The Direct Benefit Transfer system has become a vital cog in the social protection machinery of India. Launched in 2013, the system has introduced a certain degree of efficiency in the delivery of government to person — G2P — payments. Citizens enrolled under welfare schemes receive monetary benefits from the concerned government department directly into their bank accounts, the process typically facilitated through the Jan Dhan-Aadhaar-Mobile or ‘JAM’ architecture, set up in 2015. As of May 2022, over 300 welfare schemes used this mode of delivery. Any fault line in the DBT system, therefore, has serious implications for a large proportion of the population that is financially dependent on government transfers.
Governments implementing social protection schemes must typically reckon with two broad categories of errors. First, leakages or inclusion errors occur when individuals who are ‘ineligible’ (as per the specified rules) for a social protection programme benefit from it anyway. Second, exclusion errors are those wherein ‘eligible’ individuals are unable to access the benefits due to them. Since the former category typically results in monetary losses for the administering government, policy objectives are frequently directed towards leakage reduction. The same has been observed in the case of DBT in India. One of the key objectives of the DBT system has been the elimination of corruption and the deduplication of beneficiary records. However, our work at Dvara Research has shown that a variety of exclusionary factors — reliance on Aadhaar, digital modes of data collection, among others — may get embedded into a system designed to reduce leakages.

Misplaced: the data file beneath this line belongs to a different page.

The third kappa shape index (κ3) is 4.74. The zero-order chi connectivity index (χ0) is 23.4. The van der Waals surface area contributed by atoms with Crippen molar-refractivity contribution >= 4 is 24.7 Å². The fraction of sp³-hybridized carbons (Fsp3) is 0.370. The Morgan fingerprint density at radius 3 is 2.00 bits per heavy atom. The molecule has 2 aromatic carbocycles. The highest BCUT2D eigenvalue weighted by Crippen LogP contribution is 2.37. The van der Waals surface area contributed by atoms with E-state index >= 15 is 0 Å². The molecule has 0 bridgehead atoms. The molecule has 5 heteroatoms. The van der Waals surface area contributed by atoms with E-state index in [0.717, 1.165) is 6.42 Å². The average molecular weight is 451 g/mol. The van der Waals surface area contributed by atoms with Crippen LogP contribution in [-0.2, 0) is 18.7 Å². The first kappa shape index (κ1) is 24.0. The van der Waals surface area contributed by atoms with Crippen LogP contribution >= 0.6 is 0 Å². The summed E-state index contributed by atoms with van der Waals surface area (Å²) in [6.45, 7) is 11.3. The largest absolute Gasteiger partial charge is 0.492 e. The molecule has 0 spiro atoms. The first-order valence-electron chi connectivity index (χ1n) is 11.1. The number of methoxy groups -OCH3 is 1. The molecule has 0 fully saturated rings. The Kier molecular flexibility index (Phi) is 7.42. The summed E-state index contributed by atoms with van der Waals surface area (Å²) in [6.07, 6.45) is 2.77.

‘Gains’ hide the fault lines
While popular narrative deems that the objective of leakage reduction in the DBT system has been met, mounting evidence suggests otherwise. For instance, sobering tales of large-scale scams in the Pradhan Mantri Kisan Samman Nidhi (PM-Kisan) scheme have emerged in the recent past. In states such as Tamil Nadu and Assam, the cash transfers were fraudulently credited into the bank accounts of ineligible people despite the use of Aadhaar-seeded DBT payments. A key role of Aadhaar, as envisioned in the context of DBT, is to identify the uniqueness of an individual’s identity, support the deduplication of beneficiary lists, and thereby reduce leakages. However, a recent Comptroller and Auditor General of India (CAG) audit on the functioning of the Unique Identification Authority of India (UIDAI) revealed that the Aadhaar database is compromised in its ability to ascertain uniqueness — it may contain identical biometric data for multiple citizens. This compromises Aadhaar’s deduplication functionality. Despite the prevalence of such fault lines, the popular rhetoric only emphasises the monetary ‘gains’ (estimated at Rs 2.2 crore) afforded by the DBT system.